Interleukin-6 plays an important role for inflammation in both UCD and MCD (Figure 1). There is dysregulation and overproduction of IL-6, which further stimulates the production of acute-phase reactants, resulting in various systemic manifestations.15,21,22 There is increased expression of IL-1 and IL-6, upregulation of IL-6 secondary to interaction of IL-1 with nuclear factor-kappa B (NF-kappa B), thus stimulating B-cell proliferation. IL-6 binding to IL-6 receptor (IL6-R) results in downstream activation of transcription Janus kinases/signal transducers and activators of the transcription pathway. This promotes the transcription of genes encoding the acute-phase reactant proteins. Hence, interfering with IL-6 transduction by blocking downstream signals are potential therapeutic targets. The mitogen-activated protein kinase cascade, the rapidly accelerated fibrosarcoma kinases, and the overexpression of the endothelial growth factor receptor (EGFR), all contribute to disease pathogenesis by promoting increased B-cell proliferation and vascular EGFR mediated angiogenesis. 23,24

In HHV-8–associated MCD, the virus replicates within lymph node plasmablasts, causing increased production of viral IL-6 analog, human IL-6, and other proinflammatory proteins resulting in B-cell and plasma-cell proliferation, increased vascular endothelial growth factor secretion and angiogenesis.25,26 The HHV-8–infected plasmablasts are marked by variable expression of CD20, and therefore, anti-CD20 is also shown to be an effective treatment. The calmodulin/calcineurin nuclear factor assists in the proliferation of HHV-8, thereby making calcineurin another potential target for the antiviral proliferation.27


The treatment decisions and prognosis for patients with CD is based on the clinical and histologic staging. The initial workup includes but is not limited to routine laboratory evaluation, imaging, and HIV and HHV-8 testing (Table 3). Routine tests of the levels of cytokines are not recommended. Other relevant tests for known disease associations should be obtained when relevant.


Better understanding of the disease process in CD has helped to identify potential therapeutic targets (Figures 2 and 3).

For UCD, surgery is the mainstay of treatment.4,28,29 In surgically unresectable cases, radiation therapy is helpful for local disease control. Alternatively, neoadjuvant
chemotherapy and rituximab are used. Corticosteroids are generally used to treat acute exacerbations and as adjuncts to chemotherapy.

For MCD, the treatment approach depends on the HIV and HHV-8 status of the patient. For patients with HHV-8 infection, both with and without HIV co-infection, antiviral agents, such as ganciclovir, foscarnet, or cidofovir, have shown in vitro activity against HHV-8 but with limited clinical success.30 In patients infected with HIV, the aim of treating with HAART is to control the disease, prevent opportunistic infections, and improve tolerance to chemotherapy.31-33 Rituximab with or without chemotherapy is the standard treatment approach. The additional chemotherapeutic agents are used depending on the presence or absence of organ failure. This approach has improved the OS in HIV-associated MCD.34,35 Treatment with HAART does not decrease the risk of relapse in HIV MCD; therefore, the role of rituximab and antiherpesvirus agents as maintenance therapy has been explored.36 In patients who fail to respond to or relapse rapidly following rituximab monotherapy, the use of either single-agent chemotherapy with or without rituximab or antiherpesvirus therapy with high-dose zidovudine and valganciclovir is recommended.37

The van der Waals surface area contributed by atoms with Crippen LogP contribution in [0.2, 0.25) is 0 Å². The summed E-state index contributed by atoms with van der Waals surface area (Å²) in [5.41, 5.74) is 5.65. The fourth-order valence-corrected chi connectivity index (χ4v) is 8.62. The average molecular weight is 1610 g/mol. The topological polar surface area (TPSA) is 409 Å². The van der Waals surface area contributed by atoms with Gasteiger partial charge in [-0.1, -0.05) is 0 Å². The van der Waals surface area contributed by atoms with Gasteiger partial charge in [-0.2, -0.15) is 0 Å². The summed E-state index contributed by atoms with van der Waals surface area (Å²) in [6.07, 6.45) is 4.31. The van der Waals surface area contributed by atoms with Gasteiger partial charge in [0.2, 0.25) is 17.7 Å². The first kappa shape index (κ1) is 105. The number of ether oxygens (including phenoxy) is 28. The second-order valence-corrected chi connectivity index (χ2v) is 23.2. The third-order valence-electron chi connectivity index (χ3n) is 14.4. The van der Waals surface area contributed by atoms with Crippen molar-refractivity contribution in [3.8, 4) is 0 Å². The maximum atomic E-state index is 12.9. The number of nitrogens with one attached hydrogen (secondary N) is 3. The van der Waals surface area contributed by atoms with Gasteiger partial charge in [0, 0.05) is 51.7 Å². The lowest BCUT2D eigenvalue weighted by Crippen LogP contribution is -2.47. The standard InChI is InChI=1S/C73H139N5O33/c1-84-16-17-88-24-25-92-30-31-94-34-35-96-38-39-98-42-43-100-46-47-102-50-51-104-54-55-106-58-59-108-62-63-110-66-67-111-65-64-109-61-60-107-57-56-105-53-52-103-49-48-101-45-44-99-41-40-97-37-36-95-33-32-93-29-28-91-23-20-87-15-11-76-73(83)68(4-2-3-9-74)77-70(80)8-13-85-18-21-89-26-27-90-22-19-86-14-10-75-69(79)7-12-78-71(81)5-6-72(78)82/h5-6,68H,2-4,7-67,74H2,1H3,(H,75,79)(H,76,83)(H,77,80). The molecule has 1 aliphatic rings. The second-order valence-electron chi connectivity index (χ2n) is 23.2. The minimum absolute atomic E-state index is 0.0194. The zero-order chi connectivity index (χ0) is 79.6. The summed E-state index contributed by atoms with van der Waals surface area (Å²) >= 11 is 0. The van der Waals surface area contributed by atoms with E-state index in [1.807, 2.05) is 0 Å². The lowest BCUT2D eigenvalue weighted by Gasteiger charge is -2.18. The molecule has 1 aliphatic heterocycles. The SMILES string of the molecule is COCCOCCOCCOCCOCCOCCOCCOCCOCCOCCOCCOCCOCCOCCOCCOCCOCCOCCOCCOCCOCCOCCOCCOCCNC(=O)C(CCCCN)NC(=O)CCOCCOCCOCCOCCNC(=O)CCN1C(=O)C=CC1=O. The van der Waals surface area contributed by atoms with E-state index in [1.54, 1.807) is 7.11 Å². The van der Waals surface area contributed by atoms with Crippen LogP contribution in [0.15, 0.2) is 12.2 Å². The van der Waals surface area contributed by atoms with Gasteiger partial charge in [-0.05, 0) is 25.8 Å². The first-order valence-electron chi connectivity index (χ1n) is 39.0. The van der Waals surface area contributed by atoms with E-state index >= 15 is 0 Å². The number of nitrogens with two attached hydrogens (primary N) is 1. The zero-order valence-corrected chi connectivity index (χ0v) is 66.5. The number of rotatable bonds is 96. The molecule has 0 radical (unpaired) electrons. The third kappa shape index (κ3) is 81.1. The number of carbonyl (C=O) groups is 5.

The cytotoxic chemotherapy with single agents, such as etoposide, vinblastine, cyclophosphamide, cladribine, chlorambucil, and liposomal doxorubicin, has been used with limited success.22 The combination chemotherapy with cyclophosphamide/doxorubicin/vincristine/prednisone (CHOP) or cyclophosphamide/vincristine/
prednisone (CVP) without rituximab has been shown to achieve durable remissions. Corticosteroids are usually administered as an initial adjunct to chemotherapy or for acute exacerbations. In patients with MCD, regardless of HIV status, the interferon therapy was found to achieve long-term remission.38,39 The interferon therapy
exerts antiviral effects via downregulation of the IL-6R and inhibition of HHV-8 replication. For patients in remission, maintenance therapy with oral valganciclovir is promising.40

Immunomodulators & Targeted Therapies

For unresectable UCD or MCD with organ failure or relapse, the use of alternativesingle-agent or combination chemotherapies with or without rituximab is recommended. Thalidomide has shown some success, probably secondary to disruption of IL-6 production.41 In cases of progression following second-line therapy, bortezomib, antiherpesvirus therapies, or IL-6–directed therapy with siltuximab or tocilizumab should be considered.

Rituximab is a monoclonal chimeric antibody that targets CD20 on B cells, thus leading to B-cell lymphodepletion via activating complement-dependent cytotoxicity and antibody-dependent cell-mediated cytotoxicity. As monotherapy, it has been shown to achieve 2-year progression-free survival in 80% of patients.42 In patients with MCD who are HIV positive, rituximab with and without chemotherapy has shown improved overall and disease-free survival of 70% to 80% at 2 years.43

Siltuximab is a chimeric human-mouse monoclonal antibody to IL-6 that has been approved for treatment of patients with MCD who are both HIV negative and HHV-8 negative.44-46 Tocilizumab targets the IL-6R. The antibody has shown improvement in a study in HIVseronegative adults with MCD.47,48

Bortezomib is a proteasome inhibitor that inhibits the NF-kappa B pathway, which induces the expression of numerous proinflammatory proteins, including IL-6. It is recommended for relapsed or refractory disease.49,50

Anakinra is a recombinant IL-1R antagonist that blocks IL-1 effects and controls disease by decreasing IL-6 production.51


There has been significant progress in disease diagnosis and management as more information is available about the incidence, clinical presentation, and pathophysiology of CD. The understanding of the disease pathogenesis and biology has helped to discover multiple potential therapeutic targets. Successful treatment has been achieved through targeting HHV-8 replication, CD20, and IL-6 and anti– IL-6R antibodies. Although surgical resection continues to be the
standard of therapy for UCD, the management of MCD and relapsed or refractory disease continues to evolve. Exploration of various treatment strategies in different clinical presentations is warranted.

Author disclosures
The authors report no actual or potential conflicts of interest with regard to this article.